Fewer attacks and fewer deaths is a trend we've all heard about in Iraq, it was just the political process that needed to trend in a better direction. Well, and in all seriousness, I think this is merely Iraq showing the signs of growing pains:
Corruption and theft are not new to Iraq, and government officials have promised to address the problem. But as Iraqis and American officials assess the effects of this year’s American troop increase, there is a growing sense that, even as security has improved, Iraq has slipped to new depths of lawlessness.I mean, it's not like New Orleans is much better, and what did we expect from a newborn, war-torn country with sectarian pressures? This New York Times article shows corruption on a large scale with obvious warnings of how it's bad for democracy. That's fine, but I think it's a tad disingenuous.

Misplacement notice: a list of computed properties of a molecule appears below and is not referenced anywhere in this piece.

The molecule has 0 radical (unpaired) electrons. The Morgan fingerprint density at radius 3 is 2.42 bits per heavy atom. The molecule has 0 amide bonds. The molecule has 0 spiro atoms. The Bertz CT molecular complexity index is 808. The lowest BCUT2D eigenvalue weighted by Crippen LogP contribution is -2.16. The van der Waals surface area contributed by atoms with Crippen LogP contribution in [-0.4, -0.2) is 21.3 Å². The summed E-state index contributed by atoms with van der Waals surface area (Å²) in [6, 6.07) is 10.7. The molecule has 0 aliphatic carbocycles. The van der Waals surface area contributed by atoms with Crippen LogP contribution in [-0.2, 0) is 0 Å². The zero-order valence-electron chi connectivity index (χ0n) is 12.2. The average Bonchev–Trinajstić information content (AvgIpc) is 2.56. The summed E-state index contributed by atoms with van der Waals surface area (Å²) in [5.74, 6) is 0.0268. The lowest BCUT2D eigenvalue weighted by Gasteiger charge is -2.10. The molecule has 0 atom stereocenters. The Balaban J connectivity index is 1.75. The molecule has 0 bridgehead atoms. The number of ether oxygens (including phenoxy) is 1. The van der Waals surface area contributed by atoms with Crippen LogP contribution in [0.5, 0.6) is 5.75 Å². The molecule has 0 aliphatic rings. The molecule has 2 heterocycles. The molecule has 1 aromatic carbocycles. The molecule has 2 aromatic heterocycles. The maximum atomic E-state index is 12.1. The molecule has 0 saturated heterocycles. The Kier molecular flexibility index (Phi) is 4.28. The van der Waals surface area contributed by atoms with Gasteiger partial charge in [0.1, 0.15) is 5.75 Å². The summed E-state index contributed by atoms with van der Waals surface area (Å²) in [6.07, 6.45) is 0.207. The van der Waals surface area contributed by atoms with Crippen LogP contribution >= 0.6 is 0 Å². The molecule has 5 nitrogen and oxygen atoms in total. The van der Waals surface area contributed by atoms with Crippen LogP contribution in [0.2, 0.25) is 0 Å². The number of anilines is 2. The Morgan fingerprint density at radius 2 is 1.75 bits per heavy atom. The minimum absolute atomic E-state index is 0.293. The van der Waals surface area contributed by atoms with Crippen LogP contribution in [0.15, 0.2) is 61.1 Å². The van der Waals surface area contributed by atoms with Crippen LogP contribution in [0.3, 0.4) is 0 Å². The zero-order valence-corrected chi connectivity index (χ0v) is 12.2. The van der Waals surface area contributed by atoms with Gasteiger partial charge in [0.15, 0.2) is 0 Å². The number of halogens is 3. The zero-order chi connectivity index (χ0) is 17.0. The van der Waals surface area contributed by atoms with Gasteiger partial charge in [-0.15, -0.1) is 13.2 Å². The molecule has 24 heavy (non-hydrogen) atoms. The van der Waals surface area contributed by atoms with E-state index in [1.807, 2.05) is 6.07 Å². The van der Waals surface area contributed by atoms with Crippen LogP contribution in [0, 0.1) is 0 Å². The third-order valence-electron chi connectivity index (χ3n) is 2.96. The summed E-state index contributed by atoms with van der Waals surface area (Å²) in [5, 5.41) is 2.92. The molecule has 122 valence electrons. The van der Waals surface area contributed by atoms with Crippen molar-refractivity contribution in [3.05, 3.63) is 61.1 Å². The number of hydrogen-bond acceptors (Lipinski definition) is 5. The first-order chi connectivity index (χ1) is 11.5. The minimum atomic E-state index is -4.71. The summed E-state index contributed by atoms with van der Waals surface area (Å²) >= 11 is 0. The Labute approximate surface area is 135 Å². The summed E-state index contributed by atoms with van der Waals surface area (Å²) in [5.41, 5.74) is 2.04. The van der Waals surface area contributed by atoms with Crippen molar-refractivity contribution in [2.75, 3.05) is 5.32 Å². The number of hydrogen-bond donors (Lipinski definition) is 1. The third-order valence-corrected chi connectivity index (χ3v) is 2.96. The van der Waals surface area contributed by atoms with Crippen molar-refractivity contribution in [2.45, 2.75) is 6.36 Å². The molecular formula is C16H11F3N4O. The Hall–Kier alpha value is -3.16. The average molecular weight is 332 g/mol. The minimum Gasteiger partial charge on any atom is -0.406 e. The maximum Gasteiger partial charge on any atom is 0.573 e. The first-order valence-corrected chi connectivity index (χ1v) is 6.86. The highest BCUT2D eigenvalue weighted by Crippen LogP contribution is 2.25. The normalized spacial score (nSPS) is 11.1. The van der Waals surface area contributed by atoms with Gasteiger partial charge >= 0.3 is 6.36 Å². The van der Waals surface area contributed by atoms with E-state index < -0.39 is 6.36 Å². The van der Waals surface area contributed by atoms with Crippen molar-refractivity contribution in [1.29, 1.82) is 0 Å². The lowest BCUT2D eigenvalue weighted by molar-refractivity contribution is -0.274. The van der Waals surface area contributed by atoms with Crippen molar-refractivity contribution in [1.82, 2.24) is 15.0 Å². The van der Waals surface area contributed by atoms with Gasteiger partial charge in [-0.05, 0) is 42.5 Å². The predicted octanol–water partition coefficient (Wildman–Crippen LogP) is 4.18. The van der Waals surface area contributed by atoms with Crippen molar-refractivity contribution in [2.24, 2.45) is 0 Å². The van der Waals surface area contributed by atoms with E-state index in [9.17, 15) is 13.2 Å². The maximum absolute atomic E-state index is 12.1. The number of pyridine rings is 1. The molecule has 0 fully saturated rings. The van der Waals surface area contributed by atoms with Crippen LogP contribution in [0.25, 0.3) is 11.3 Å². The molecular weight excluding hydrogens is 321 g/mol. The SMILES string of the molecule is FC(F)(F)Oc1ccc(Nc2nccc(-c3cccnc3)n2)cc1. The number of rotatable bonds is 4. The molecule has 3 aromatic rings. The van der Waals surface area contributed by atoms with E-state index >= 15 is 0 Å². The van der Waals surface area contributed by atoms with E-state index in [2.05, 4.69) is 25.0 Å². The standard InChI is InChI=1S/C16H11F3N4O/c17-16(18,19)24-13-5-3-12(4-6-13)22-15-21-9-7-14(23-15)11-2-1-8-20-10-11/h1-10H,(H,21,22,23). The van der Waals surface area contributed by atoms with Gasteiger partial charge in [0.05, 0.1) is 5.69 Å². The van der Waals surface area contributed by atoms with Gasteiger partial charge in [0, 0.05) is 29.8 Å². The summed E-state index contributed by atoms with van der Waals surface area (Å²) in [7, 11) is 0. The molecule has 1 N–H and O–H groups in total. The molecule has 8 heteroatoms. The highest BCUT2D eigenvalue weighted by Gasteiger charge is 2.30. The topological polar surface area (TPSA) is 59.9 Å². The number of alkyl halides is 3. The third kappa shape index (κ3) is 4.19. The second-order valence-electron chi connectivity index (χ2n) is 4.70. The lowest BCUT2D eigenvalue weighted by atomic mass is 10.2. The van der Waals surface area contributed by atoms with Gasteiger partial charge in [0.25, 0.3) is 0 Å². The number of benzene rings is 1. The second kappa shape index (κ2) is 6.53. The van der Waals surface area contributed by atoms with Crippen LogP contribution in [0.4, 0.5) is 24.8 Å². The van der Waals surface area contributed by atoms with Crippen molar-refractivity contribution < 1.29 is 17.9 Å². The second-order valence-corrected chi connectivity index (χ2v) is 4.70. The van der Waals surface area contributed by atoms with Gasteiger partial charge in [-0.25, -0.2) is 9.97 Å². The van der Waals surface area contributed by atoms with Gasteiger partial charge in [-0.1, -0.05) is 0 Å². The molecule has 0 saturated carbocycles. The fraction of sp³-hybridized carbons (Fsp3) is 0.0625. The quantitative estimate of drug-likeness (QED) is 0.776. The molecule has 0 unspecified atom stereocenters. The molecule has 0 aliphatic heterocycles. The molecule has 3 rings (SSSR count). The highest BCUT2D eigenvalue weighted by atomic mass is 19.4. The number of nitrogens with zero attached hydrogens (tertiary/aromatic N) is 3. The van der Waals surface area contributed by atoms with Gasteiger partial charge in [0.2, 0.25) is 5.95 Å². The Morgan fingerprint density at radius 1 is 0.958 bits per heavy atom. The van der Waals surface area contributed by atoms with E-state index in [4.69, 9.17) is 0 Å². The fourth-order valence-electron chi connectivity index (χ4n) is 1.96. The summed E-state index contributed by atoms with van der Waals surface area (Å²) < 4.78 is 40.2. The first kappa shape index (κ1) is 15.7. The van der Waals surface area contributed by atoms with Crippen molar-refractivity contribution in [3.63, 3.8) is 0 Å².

One recent independent analysis ranked Iraq the third most corrupt country in the world. Of 180 countries surveyed, only Somalia and Myanmar were worse, according to Transparency International, a Berlin-based group that publishes the index annually.
I'm not defending corruption, and I do realize it is bad for democracy on many levels. The silver lining is that Iraq is still a democracy, and any politician with a brain could take advantage of this crisis by campaigning against it. Success will be rewarded with re-election, and watch as other politicians do likewise. It will take time, and it could go wrong, but democracy isn't the fragile utopian balancing act they'd have us believe. It is a powerful force that over time, reflects the will of the people. I'm optimistic.